May it Please the Palate - "The pig's head is back"

My law partner and I were recently in Denver for a seminar. While the assemblage of plaintiffs' employment lawyers from around the U.S. was inspiring, what really made a lasting impression was the pig's head.

There we were, sitting at the bar with the open kitchen to our left, when the cook cried, "Head's up!" We turned, and indeed it was.

Not quite as dramatic as the horse's head in "The Godfather," Porky still made an impact. Neckless, and with his nose towards the ceiling as if he were wearing the plate as a collar, Porky was also adorned with a stalk of fresh herbs and a vinaigrette, each in tall glass beakers. "What parts do you eat?" my partner inquired." "Whatever parts you want," came the reply.

You may recall the stereotypical feast from long ago, capped by the whole roasted pig with an apple in its mouth. The pork industry took years to tiptoe away from that image, with its nebulous, tubular "tenderloins" and the "other white meat" campaign. It's now come full circle.

I don't think a coarse, ten-pound head is going to fool anyone into thinking they're eating a diet plate, for instance. "I'm not too hungry. Just a pig's head and a scoop of cottage cheese, please."

Today all parts porcine are making a culinary comeback. In Ann Arbor, Chef Brandon Johns of "Grange" has a butcher's diagram of a hog tattooed on his forearm. In Denver, Chef Jorel Pierce of Euclid Hall (the restaurant serving the aforementioned head) also offers four kinds of sausage, pork chops, and even a dessert with bacon, called an "Elvis Payday."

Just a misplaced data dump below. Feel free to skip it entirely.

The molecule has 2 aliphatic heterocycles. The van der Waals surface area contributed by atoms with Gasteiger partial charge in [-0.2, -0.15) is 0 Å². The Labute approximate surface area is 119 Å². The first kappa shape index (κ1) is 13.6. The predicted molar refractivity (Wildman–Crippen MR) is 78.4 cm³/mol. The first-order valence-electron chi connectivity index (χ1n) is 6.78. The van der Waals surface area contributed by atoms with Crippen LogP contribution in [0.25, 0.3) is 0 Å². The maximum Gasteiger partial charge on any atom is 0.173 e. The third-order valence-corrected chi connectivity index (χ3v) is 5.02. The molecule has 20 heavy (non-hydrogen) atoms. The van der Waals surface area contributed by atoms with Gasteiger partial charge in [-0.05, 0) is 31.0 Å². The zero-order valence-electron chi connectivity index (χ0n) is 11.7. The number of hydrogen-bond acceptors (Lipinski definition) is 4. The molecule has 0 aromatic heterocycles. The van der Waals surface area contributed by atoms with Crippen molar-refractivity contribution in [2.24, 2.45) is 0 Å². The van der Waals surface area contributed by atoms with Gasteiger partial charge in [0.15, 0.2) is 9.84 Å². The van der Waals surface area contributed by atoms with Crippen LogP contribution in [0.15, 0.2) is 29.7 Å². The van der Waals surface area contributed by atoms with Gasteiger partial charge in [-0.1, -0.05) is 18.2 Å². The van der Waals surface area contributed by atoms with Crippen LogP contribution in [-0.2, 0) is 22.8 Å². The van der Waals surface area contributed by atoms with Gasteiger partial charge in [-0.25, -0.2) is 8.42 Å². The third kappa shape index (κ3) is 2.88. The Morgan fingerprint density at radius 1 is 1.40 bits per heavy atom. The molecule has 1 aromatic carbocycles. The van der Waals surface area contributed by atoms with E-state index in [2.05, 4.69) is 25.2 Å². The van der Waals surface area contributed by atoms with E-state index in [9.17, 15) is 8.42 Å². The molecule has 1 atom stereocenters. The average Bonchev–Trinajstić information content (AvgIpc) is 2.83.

But the biggest surprise of the evening--besides Porky's snout nuzzling my shoulder--was the "Pad Thai Pig Ears." The ears were julienned, fried, and seasoned with tamarind chili sauce, scallion, peanut, egg, sprouts, mint, and cilantro. Crispy and scary delicious, Chef Jorel explained, "At $1.50 a lb., these pig ears are my money maker."

I'm not going to leave you with a pig's head recipe. You basically tenderize it by marinating, boiling, or braising; then flavor it with salt or rubs, and finally slow roast it. It is then served with fresh herbs, and light sauces, and plenty of sharp utensils. English Chef Fergus Henderson notes, of the finished product, that "the roasted head yields quantities of crunchy skin, and generous amounts of rich meat from the cheek."

This being a genteel publication, I will not be more graphic. I simply wanted to alert you, that one day you may be sitting at the bar with a Prosecco, debating the fine points of employment law with your colleague, when a chef will suddenly call out, "head's up!"

And when that happens, I wanted you to be ready. With a fork for the pig's eyeball.

Nick Roumel is a principal with Nacht, Roumel, Salvatore, Blanchard, and Walker PC, a firm in Ann Arbor specializing in employment and civil right litigation. He also has many years of varied restaurant and catering experience, has taught Greek cooking classes, and writes a food/restaurant column for "Current" magazine in Ann Arbor. He occasionally updates his blog at http://mayitpleasethepalate.blogspot.com/.

Published: Thu, Jul 18, 2013

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